I have a confession to make before we carry on with out weekly business of reviewing a random film from the year 1988. This wasn’t the film that I originally pulled out of my jar for this week. Yes, I have (kind of) cheated on my Throwback Thirty mission and we’re only 3 weeks in. Last week I pulled Short Circuit 2 out of the jar and was all set to do my usual thing. However, in an act of insanity I decided it was only fair to rewatch Short Circuit before the sequel in order to get the best viewing experience. As such, my week just got away from me and I decided I wouldn’t have time to fit everything in. In an act of utter desperation and reeking with shame, I pulled another name out of the jar. So, I will watch Short Circuit 2 in time for next Thursday. I, bizarrely, feel genuinely quite bad about having to cheat this week. It’s madness because it’s a format that I imposed myself and a series of rules that I, alone, am enforcing. I could do whatever the fuck I wanted and nobody reading this would know. But it means a lot to me for some reason… probably because I have so little going on in my life right now. So, unfortunately, my viewing this week has been a little tainted with my disappointment in myself. An immense shame considering my second pick from my jar of films is one of my favourites in there. It’s also the only time that I can think of that I’ve found myself attracted to Alec Baldwin. There’s something about the combo of those glasses, that hair, and his tan trousers that just gets me… but I digress.
I like Michael Keaton. He’s done some dodgy stuff over the years, most notably Jack Frost; the super depressing film about a deadbeat dad masquerading as a feelgood Christmas film. I hate it. Of course he’s made some shit but which actor hasn’t? He’s also been in some fantastic films. Keaton is my favourite Batman, which I know will be a controversial statement to some. Don’t get me wrong, Adam West is superb but there’s something about the Tim Burton/Michael Keaton partnership that brings something new to Bruce Wayne. I know stupid Christian Bale fans will be outraged at the suggestion that any Batman film not made by Christopher Nolan is the superior film but Christian Bale is awful in the role. Seriously though, Batman is the least memorable and interesting character in all 3 films. But let’s not turn this in a Batman debate again. All I’m trying to say is, I love Michael Keaton.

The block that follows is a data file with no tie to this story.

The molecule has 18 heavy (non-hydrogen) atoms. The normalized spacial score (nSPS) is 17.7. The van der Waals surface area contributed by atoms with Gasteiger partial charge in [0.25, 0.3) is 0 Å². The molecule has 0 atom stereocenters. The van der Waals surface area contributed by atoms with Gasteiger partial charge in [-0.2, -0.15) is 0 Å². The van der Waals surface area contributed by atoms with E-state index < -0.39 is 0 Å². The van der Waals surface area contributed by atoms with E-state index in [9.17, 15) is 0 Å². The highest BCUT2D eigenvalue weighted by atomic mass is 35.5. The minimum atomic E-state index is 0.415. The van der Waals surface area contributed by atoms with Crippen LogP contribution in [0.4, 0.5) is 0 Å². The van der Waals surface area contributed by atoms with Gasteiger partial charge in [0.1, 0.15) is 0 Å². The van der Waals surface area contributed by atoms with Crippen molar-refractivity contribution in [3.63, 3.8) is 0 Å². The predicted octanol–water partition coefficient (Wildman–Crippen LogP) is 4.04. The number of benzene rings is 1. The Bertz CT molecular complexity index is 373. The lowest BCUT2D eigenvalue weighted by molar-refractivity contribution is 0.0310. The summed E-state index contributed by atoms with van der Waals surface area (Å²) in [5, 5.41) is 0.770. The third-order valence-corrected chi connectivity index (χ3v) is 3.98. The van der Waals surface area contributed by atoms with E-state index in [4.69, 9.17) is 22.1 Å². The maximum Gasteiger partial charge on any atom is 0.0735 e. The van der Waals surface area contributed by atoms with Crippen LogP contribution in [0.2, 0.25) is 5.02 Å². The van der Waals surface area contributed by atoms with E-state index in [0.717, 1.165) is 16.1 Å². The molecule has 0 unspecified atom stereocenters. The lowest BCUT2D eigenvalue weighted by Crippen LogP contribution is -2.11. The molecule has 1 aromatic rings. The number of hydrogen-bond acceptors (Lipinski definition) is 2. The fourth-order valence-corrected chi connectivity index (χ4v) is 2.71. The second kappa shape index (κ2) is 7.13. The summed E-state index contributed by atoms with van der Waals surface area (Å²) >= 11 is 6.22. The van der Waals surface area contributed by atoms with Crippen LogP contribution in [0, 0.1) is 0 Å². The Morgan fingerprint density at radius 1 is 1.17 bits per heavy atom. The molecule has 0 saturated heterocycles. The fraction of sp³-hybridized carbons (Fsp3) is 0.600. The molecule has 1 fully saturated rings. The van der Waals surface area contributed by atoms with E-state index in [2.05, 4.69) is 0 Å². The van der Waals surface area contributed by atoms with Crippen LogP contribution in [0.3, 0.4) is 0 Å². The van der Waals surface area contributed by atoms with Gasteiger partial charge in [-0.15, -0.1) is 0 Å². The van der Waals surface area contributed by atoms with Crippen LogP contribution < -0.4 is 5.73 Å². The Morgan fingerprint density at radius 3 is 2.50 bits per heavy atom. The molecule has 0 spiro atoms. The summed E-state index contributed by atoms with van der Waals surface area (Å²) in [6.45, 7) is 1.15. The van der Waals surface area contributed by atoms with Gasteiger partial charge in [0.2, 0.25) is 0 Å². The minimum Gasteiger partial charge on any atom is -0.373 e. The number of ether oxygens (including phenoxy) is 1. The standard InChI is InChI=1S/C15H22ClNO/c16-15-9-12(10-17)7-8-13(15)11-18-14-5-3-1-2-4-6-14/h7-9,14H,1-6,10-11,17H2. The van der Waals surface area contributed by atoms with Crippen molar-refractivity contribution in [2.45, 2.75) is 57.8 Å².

Though his portrayal of Batman was greeted with critical acclaim, it was in this Tim Burton film that Keaton really found his place. Playing the title character of Betelgeuse, Keaton was praised for his utterly manic and outrageous turn as the ‘bio-exorcist’ spirit who claims to be able to get rid of unwanted human beings. His services are mistakenly employed once a married couple, Barbara and Adam Maitland (Geena Davis and Alec Baldwin), die in a tragic accident and discover their house has been taken over by a family of unsavoury characters. Unable to leave their home, the pair are left to share their house with the new residents, the Deetz family, who have recently moved from New York hoping for a stress free life. The Maitland’s decide that they cannot spend their formative haunting years with the Deetz’s and make a few feeble attempts to get rid of them. When these fail, Betelgeuse’s offer starts to look pretty promising. Unfortauntely, his methods leave the conservative Maitland’s worried.
The problem with Beetlejuice is that I always forget just how little Michael Keaton is in the film. The moments where he gets screen time are truly memorable but he is hardly the key player here. That’s not to say the rest of the film isn’t worth watching but you can’t help but get the feeling Keaton could have done so much more. He is on top form as the outrageous spirit who just wants to cause as much trouble as possible. When he is able to let loose with the character there are some great moments. Although, the stand-out moment is one in which his character has nothing to do with what’s happening. I’m sure even people who haven’t seen the film may well be aware of the dinner scene in which the guests find themselves unwillingly lip syncing with Harry Belafonte’s song ‘Banana Boat Song’. It’s an unforgettable cinematic moment.
Beetlejuice is a film of great moments but without having a great deal in between. If you look beyond the exciting visuals and imagination, the narrative is quite thin and the characters aren’t exactly developed. In anyone else’s hands this film would have been a failure but that’s because this film is pure Tim Burton. The imagination, creativity, and film making on show here is everything. It’s a weird and completely original story that captures your attention from the start. It might not be the slickest or greatest film ever made but it does everything it needs to. It’s funny, at times frightening and creepy. It flirts with horror, romance, and comedy without every really deciding what it wants to be. I can see why someone might not like this film but, if you ask me, it’s a straight-up classic.